Monday, November 3, 2008

When the Way You've Always Gone No Longer Gets You Where You Need to Go

At this time every year for as long as my husband has been a district superintendent, we have traveled to the Salt Fork Lodge near Cambridge, Ohio, to attend our district's annual Lay Retreat weekend. With the birth of our little guy Kai and my daughter's extended recuperation (due to some complications with her c-section), we had to revise our plans to attend the conference so that we would join the group just for the evening services rather than staying throughout the weekend.

I knew we would need to leave the house by 5:30 on Friday evening in order to arrive on time for the 7 o'clock service, so I planned my day accordingly. Kimberly had agreed to let us take Kai with us for the evening in order to show him off and give her a time of much-needed rest. So, by the time my husband pulled into the driveway from work and honked, I had myself and Baby Kai ready to go. Let me tell you, even though I've raised five kids, I had forgotten all that's involved in getting a baby ready to go anywhere!

Since Kimberly had force-fed the baby before we left, the trip to Salt Fork was relatively uneventful. The baby slept the entire trip down. We arrived on schedule, and as we prepared to enter the lodge I made sure Kai's Sunday-best duds were still clean and smelling fresh. Then Grandpops nestled the baby into the crook of his arm, ready to show off the newest branch of our family tree to this supportive group of friends.

The check-in table for the retreat wasn't set up in its usual spot, so we headed straight for the meeting room where the services had always been held for past retreats. Even though heavy wooden doors shut out any noise from the room, we approached on tiptoe just in case the group was in prayer. I cringed when rusty hinges squealed as David snuck a peek into the room. Then, he threw the door open wide. The place was empty. Not a soul--Nazarene or otherwise--in sight.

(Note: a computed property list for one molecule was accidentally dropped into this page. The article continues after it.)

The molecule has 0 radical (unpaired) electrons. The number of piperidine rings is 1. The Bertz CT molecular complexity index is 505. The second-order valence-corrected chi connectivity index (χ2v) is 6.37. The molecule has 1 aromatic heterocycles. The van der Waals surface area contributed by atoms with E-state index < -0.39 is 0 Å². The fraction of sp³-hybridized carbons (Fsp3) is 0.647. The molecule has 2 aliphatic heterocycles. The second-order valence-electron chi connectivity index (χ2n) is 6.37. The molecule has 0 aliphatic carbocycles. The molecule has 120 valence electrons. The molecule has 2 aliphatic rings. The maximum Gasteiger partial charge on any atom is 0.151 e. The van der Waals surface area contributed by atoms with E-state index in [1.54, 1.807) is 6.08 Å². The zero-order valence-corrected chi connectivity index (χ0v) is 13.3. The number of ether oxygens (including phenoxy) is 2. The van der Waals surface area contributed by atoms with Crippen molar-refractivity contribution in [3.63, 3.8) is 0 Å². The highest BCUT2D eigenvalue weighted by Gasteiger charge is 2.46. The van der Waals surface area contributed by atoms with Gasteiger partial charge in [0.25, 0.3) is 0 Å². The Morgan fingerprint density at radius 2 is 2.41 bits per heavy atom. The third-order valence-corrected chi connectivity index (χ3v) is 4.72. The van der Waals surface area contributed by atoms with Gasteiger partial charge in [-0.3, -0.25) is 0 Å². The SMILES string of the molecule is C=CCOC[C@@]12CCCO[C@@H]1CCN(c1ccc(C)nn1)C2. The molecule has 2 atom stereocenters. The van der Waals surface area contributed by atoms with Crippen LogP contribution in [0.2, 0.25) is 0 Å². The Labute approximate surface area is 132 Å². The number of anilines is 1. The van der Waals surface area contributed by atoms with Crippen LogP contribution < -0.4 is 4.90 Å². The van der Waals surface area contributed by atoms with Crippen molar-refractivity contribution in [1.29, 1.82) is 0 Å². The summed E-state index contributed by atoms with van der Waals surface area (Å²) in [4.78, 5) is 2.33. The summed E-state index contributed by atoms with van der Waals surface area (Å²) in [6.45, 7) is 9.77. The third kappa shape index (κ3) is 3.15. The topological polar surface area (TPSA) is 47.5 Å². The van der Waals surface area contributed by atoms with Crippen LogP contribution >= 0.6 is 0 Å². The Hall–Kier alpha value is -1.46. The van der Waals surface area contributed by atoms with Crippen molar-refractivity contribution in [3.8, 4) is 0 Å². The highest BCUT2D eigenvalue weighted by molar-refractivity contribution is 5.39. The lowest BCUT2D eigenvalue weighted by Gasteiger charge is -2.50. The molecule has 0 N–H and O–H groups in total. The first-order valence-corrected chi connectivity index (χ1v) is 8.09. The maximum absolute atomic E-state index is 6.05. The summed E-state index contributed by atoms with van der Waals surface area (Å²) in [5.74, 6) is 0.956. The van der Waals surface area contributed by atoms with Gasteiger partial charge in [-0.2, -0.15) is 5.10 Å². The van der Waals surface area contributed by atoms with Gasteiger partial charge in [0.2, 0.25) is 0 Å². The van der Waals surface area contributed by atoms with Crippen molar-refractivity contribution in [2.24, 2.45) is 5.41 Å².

A quick phone call to David's assistant revealed that the retreat location had been changed to a lodge just forty-five minutes from our home. By the time we could get to the new location, however, the evening's events would be all but over. So, we loaded Kai and ourselves back into the car and headed for home. The route we'd always taken to retreat, as a course of habit, no longer took us where we needed to go.

Now and again, I read a book that takes me on a predictable journey. As I travel through the tale, it seems as though the author is writing on auto-pilot. . .taking me down familiar roads to places I've been many times before. I love it when a new twist on the same old themes throws me for a loop. I've said it here before, but I believe it bears repeating: Resist the urge to take the reader where the reader wants to go.

A parting, off-the-subject note--on this eve of Election Day 2008, regardless of who wins the presidency, I can guarantee you that we here in the USA will see change. Whether change for the better or change for the worse, remains to be seen. Regardless, no man is put in power that the Lord does not allow. An unchanging God will continue to watch over His own.


Vickie McDonough said...


I can see that you're starting Kai off on the right track--go Sooonerrrsss!!!

Sorry your trip didn't turn out as planned.

Erica Vetsch said...

Isn't it amazing? The smaller the child, the more paraphernalia and preparation to go anywhere.

I pray Kimberly recovers quickly from her surgery.

And thank you for the reminder in the last paragraph. In stormy political times, it is such a comfort to know the One who sets up kings and takes down kings, the One who turns the king's heart like a river of water, however He wishes.


Mary Connealy said...

Susan, so you're saying you had a lovely, long drive in the country, right?

I can't believe how tiny Kai looks. Being from Nebraska, and a loyal Cornhusker supporter, I will withhold comment on the choice of wearing apparel.

I'm coming into the home stretch of my work in progress and I've got a few choices about how to handle the finish. I'm going to ponder your advice about whether I'm making a predictable choice.